Jamie ain’t got any gun

Il ne veut pas finir en taule
Et le gouvernement a besoin de fric.

L’amende gonfle, la probabilité d’avoir à avouer leurs méfaits aussi, bref en termes de négociations on dirait qu’ils n’ont aucun atout dans leur jeu.

Blague à part, est-ce que par hasard le gouvernement américain ne serait pas en train de refaire le coup de l’arrestation des templiers?

Dimon sought a meeting with Attorney General Eric H. Holder Jr. in an urgent bid to dispose of multiple government investigations into the bank’s conduct leading up to the financial crisis — and avoid criminal charges. The deal that Dimon discussed with Holder would involve paying the government at least $11 billion, the biggest settlement a single company has ever undertaken, according to several people familiar with the negotiations.

It would also potentially pave the way for other giant banks to reckon with Washington for their roles in the near-collapse of the financial system five years ago. While it would be a historic amount, the fine would still represent a sliver of the damage wrought by the bank for selling mortgage securities that it allegedly knew were worthless.

Dimon, 57, the most prominent of all the Wall Street chieftains, was once mentioned as a possible candidate for Treasury secretary, but in the past year he has faced embarrassing setbacks. In addition to grappling with various government probes, Dimon recently survived a challenge to his leadership after acknowledging a $6.2 billion loss by a JPMorgan trader known as the “London Whale.”

For Holder, 62, meanwhile, a landmark settlement with JPMorgan could help quiet criticism that the Justice Department has failed to hold Wall Street accountable for sparking the housing market’s crash and the ensuing recession. Holder was criticized by lawmakers and consumer advocates this year for saying that some banks had become too big to prosecute.

Holder has taken a direct hand in the negotiations and, in an unusual move, held a 50-minute meeting with Dimon on Thursday. The meeting was “civil,” according to a person familiar with the negotiations, but the talks could still fall apart.

The discussion centered partly on whether the bank could avoid criminal prosecution if it paid the fine and whether it would have to admit guilt. Asked about the negotiations in an unrelated news conference, Holder acknowledged the meeting but snapped at a reporter who suggested that “prison time” was not part of the talks. “You weren’t in the room when I said I was talking to them,” Holder said.

An $11 billion fine would be the largest by far imposed by Justice, far above the $3 billion paid by GlaxoSmithKline in 2011 for illegally pushing antidepressants on consumers. And a person familiar with the matter said the $11 billion represented “a floor” for what JPMorgan would ultimately have to pay to wipe away a host of probes into its mortgage business.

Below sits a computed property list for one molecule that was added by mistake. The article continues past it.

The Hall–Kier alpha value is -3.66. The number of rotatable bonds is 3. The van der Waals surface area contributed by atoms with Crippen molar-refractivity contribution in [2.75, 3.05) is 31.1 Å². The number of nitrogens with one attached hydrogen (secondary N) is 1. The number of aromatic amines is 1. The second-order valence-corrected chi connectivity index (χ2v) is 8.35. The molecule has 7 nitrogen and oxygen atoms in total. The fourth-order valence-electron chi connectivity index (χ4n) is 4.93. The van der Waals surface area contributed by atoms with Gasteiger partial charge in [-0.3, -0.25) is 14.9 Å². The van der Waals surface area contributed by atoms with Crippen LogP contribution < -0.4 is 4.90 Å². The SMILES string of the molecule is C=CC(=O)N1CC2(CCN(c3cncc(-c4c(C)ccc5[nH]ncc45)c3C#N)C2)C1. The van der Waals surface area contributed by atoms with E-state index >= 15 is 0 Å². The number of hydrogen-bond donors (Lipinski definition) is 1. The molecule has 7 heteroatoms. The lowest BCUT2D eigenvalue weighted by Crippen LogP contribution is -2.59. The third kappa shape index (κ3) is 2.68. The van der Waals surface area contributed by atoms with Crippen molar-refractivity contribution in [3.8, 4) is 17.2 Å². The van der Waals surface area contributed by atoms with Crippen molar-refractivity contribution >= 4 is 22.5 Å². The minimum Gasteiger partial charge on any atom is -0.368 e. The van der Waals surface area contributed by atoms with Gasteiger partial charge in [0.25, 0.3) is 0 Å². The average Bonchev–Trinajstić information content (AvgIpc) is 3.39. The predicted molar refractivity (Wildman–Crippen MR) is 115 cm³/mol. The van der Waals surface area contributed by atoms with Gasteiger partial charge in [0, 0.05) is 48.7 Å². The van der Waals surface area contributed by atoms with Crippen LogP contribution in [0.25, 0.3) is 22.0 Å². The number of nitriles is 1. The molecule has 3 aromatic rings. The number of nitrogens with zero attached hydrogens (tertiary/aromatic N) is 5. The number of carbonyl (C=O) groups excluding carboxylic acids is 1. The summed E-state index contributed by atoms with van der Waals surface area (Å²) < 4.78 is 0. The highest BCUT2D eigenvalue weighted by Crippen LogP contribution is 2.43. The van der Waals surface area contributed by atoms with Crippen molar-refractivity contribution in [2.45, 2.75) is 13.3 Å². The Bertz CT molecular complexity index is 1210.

JPMorgan, which declined to comment, is expected to submit another settlement offer soon.

Even at $11 billion or more, the bank would be paying just a fraction of the damage it wreaked on mortgage investors, government agencies and homeowners. And a deal might ensure that no senior executives go to jail, which some experts say would let Wall Street avoid full responsibility.

For the venerable JPMorgan, arguably the big bank that emerged strongest from the crisis, to even consider paying $11 billion to the government shows that the bank is beleaguered, analysts say.

JPMorgan has just north of $20 billion in litigation reserves; $11 billion is a significant hit given the fact it still has . . . a large litany of further liability exposure,” said Joshua Rosner, managing director of the research firm Graham Fisher & Co.

He added: “I don’t know how they can get a deal to work that satisfies JPMorgan’s desire to have a comprehensive settlement and the government’s desire to get a large number.”

http://www.washingtonpost.com/business/economy/jpmorgan-chief-dimon-meets-with-justice-department/2013/09/26/0d4d2034-26be-11e3-b3e9-d97fb087acd6_story.html

Moralité: il faut attendre que le procureur général soit à l’âge de la retraite pour qu’il soit en mesure de juger une affaire avec un minimum de sévérité. Nul doute que c’est un mouvement politique suite au non déclenchement de la guerre en syrie pour permettre d’attendre la prochaine tentative. Les usa sont en train de gratter tous les conflits potentiels, c’est pour cela que je ne crois aucunement en la fable des islamistes somaliens à nairobi. Si islamistes il y a eu, ils logeaient certainement dans des tentes USaid, exactement comme leurs confrères syriens.

 

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